I think the popularity of conspiracy theories is a measure of the degree to which Americans no longer trust the conventional wisdom. That’s an explosive issue just now for good reason because  the conventional wisdom of our time is fatally out of step with reality.  Look across the whole range of acceptable views presented by elite policy makers and pundits, and by and large you’ll find that a coin toss will give you better guidance. 

And not just their acceptable views but lies that these very same policy makers and pundits have actively promoted. There’s the lies leading up to the invasion of Iraq. There’s the lies about the Wall Street Crash. Hope and Change. There’s the lies about Ukraine and Syria and Libya and Yemen. There’s the lies about austerity, public/private/partnerships and neoliberalism. The way they continue to lie about Julian Assange, who’s now being extradited to the country that plotted to kill him. “Media freedom plays an indispensable role in informing the public, holding governments accountable, and telling stories that otherwise would not be told. The U.S. will continue to stand up for the brave and necessary work of journalists around the world,” claims Secretary of State, Tony Blinken, delivering a whopper at the Orwellian-named Summit of Democracy.

Like I always say–you can’t make this shit up.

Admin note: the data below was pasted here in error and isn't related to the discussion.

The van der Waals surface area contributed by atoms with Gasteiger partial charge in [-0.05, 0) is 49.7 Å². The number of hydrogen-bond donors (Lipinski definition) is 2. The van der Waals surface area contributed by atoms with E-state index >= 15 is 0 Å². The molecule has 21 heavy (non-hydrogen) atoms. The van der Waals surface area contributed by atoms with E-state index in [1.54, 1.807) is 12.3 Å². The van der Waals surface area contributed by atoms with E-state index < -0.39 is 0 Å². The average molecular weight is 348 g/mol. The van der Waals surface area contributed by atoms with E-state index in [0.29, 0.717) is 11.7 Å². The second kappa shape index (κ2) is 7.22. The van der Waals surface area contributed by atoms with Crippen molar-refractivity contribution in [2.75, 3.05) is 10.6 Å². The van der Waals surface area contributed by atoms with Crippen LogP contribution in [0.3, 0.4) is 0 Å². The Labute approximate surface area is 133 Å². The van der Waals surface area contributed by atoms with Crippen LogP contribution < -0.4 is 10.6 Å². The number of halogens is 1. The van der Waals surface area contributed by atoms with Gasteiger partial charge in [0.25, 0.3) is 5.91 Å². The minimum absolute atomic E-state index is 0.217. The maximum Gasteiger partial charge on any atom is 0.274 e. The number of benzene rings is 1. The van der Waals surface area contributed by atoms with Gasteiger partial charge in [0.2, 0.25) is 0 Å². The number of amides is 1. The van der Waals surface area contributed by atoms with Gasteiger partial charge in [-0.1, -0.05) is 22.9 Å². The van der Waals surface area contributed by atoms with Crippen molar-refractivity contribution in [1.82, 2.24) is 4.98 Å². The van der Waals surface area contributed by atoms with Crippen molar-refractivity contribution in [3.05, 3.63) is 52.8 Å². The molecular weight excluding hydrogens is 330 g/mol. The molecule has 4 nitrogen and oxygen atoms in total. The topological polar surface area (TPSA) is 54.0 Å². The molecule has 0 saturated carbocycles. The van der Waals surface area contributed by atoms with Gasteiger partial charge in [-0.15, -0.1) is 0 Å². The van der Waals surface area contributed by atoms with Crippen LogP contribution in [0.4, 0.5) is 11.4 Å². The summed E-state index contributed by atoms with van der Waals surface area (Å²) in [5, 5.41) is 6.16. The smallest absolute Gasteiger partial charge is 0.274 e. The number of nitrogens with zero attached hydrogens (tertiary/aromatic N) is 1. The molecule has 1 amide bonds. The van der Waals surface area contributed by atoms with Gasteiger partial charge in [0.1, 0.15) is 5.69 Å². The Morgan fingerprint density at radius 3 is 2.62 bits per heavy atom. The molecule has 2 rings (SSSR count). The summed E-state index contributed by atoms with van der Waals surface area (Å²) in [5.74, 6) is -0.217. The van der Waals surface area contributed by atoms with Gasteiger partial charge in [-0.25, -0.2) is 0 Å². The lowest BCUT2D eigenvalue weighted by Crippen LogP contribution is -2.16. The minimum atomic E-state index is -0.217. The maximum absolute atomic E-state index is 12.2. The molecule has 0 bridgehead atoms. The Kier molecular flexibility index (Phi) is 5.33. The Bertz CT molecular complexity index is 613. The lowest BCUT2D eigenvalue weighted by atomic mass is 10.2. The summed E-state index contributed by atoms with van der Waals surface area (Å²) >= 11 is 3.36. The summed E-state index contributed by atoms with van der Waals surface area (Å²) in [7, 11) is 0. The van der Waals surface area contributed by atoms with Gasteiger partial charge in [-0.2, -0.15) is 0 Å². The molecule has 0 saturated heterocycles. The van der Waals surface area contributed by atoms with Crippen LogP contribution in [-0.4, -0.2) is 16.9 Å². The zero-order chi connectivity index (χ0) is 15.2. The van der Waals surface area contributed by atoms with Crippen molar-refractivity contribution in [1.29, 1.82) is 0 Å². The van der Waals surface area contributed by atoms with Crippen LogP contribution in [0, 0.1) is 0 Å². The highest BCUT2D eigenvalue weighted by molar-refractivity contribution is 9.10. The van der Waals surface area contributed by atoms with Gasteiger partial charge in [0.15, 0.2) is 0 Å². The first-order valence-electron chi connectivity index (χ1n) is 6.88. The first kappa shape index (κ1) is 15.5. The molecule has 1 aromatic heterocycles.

Then there’s Russia-gate, which has fatally wounded elite credibility. The last five years have delivered Americans into a culture of unreason of the kind they have been prone to indulging periodically throughout their history. Salem witch hunts, anyone? It is made in equal parts of a native insecurity and anxiety, of paranoia and of irrationality. To understand this condition, we must recognize it as the work of a diabolic alliance comprised of the Democratic Party’s corrupt leadership, the F.B.I. and other law-enforcement agencies, the national security apparatus and its many appendages, and the media. It is no longer controversial to speak or write of a Deep State that controls this country.

The corporate media led by the New York Times and Washington Post were particularly culpable in promulgating Russia-gate. The Washington Post played the starring role in the cover-up. Congress’ hometown paper was the main venue through which U.S. officials illegally passed classified information to prosecute a campaign against a sitting president, validating a conspiracy theory that they helped to invent in part to cover their own flanks.